Before leaving on a journey I find it easier to plan thing ahead: organizing my destinations, searching the web for information and recommendations, and preparing a to-do list, a to-take list, a to-shop list, and to-finish-before list. Not only do I prepare myself but also everyone around me. From years of traveling, it has proven to be well worth the trouble.
And now that I am heading on one of the most important journeys of my life, there is only so much that I can plan; there are so many uncertainties, open ends, variables and derivatives yet to be discovered. Even getting this far has been quite a trek. Looking for Meaning, That Inner Urge, Little by Little Tiny Steps have become layers of my evolution, but they were there the whole time only in my head, unbeknownst to anyone around.
Getting onto this road has been hard; it still is, as it requires the removal of so many boundaries. It involves finding the dynamo that will make you move and keep you going even when there is no external stimulus. And while looking around for help, there isn’t much to lean on while you catch your breath before pushing on. You expect the people you love to encourage, support, and help you in every way possible. But as aware as they are of your plans and aspirations, you need to understand that they are probably far away from the mindset and mental preparation you are going through. For them, the question of "why change something that doesn’t need fixing?" is trivial; they feel no need to doubt that which is self-evident. A decision to reach for the unknown and embark on a new adventure may be regarded as a sign of dissatisfaction or a time-consuming and overwhelming need to change the status quo. Rocking the boat may cause other unwanted side effects, so why even start?
You need to give time to those around you to adjust to your new boundaries and horizons, because your change will definitely have an impact on them. This is something that takes adjustment. While this can sometimes, unfortunately, take longer then you had anticipated, it nonetheless does eventually happen and you will slowly but surely see a change.
For me, it started with my family. The message to my daughters was that although I am there for them and they will always be my first priority, from that moment on they would need to learn to prioritize. I am there for them when they really need me, but there are so many things they could start doing for themselves. There was some obstinacy and some power struggles, a reasonable upshot of demotion, but we ended up in a win-win situation. By my insistence on their help and understanding in order to free more of my time, they recognized their ability to manage their time better. They learned how to successfully handle their responsibilities by themselves: doing homework, tidying their rooms and closets, walking the dog, warning me in advance of any irregular arrangements. No more last minute surprises such as "I need a cake for tomorrow morning," or volunteering my taxi services on behalf of their guests. They learned to appreciate my time only when I, too, started appreciating my time better. It allows me to make better use of my time, but it also provided my children with an understanding of their own capabilities, something I believe will prove important for building their own self-belief in the future. Instead of being the equivalent of a third hand, forever available at their beck and call, I became a mother.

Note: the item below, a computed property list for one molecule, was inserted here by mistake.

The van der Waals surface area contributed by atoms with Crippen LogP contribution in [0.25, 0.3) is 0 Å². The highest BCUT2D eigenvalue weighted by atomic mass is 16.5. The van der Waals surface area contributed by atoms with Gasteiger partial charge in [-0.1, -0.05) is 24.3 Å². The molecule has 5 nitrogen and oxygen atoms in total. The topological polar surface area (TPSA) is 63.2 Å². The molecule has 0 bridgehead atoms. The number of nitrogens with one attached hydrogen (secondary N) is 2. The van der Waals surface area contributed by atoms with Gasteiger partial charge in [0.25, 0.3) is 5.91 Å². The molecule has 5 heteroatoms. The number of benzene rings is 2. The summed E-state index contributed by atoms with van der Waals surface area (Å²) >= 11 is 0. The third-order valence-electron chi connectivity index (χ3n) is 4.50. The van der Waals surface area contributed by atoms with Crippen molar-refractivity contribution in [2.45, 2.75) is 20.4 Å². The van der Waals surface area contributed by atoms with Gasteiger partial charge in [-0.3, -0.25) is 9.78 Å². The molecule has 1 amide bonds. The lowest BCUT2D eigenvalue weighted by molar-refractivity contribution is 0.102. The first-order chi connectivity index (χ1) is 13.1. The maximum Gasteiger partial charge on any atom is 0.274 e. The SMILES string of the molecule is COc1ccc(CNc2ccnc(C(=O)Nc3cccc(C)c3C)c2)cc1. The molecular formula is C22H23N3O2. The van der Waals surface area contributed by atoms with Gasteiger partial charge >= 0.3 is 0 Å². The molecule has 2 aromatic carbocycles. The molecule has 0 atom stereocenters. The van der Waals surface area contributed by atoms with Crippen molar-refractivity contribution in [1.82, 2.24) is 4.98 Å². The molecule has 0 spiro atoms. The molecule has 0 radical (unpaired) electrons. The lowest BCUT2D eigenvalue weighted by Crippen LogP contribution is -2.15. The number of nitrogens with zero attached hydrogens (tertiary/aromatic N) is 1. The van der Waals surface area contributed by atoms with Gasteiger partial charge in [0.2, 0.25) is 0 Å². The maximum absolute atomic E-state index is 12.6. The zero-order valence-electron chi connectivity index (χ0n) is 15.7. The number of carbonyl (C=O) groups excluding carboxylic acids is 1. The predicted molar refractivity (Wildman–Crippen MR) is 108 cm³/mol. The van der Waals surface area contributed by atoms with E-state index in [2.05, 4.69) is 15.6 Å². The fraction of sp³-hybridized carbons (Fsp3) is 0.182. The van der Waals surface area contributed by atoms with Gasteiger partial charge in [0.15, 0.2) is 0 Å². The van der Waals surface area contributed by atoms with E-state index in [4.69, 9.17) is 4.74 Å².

I read useful advice by Dan Ariely, a professor of psychology and behavioral economics at Duke University, who wrote that when contemplating a change in your habitual behavior, such as starting to go to the gym, one thing that can help is fixing a weekly meeting with others. The social obligation creates a commitment and thus you are more likely to show up, and once there, actually have a workout.
In my case, I wasn’t looking for social support as a kick-start or in order to establish a new kind of routine. The social support I craved was to help me hold on, keep faith, and create the internal, private ecosystem which would allow me to pursue my dream, to the exclusion of all else, whatever it might take. This support started by freeing the time needed by others in the family—expecting less and doing more—but mostly by backing me up with encouragements and belief.
In all these challenges, it is only by being very determined that you can convey a clear message, start a change, and make others support you in your efforts. Determination is achieved by constantly reiterating the importance; not by talking but by doing Little by Little Tiny Steps. In this respect, actions are worth a thousand words. Amazingly, once you cross the chasm, it becomes easier to climb onto the other side. And once you are there, on the other side of the gap, you can actually start to scale the heights.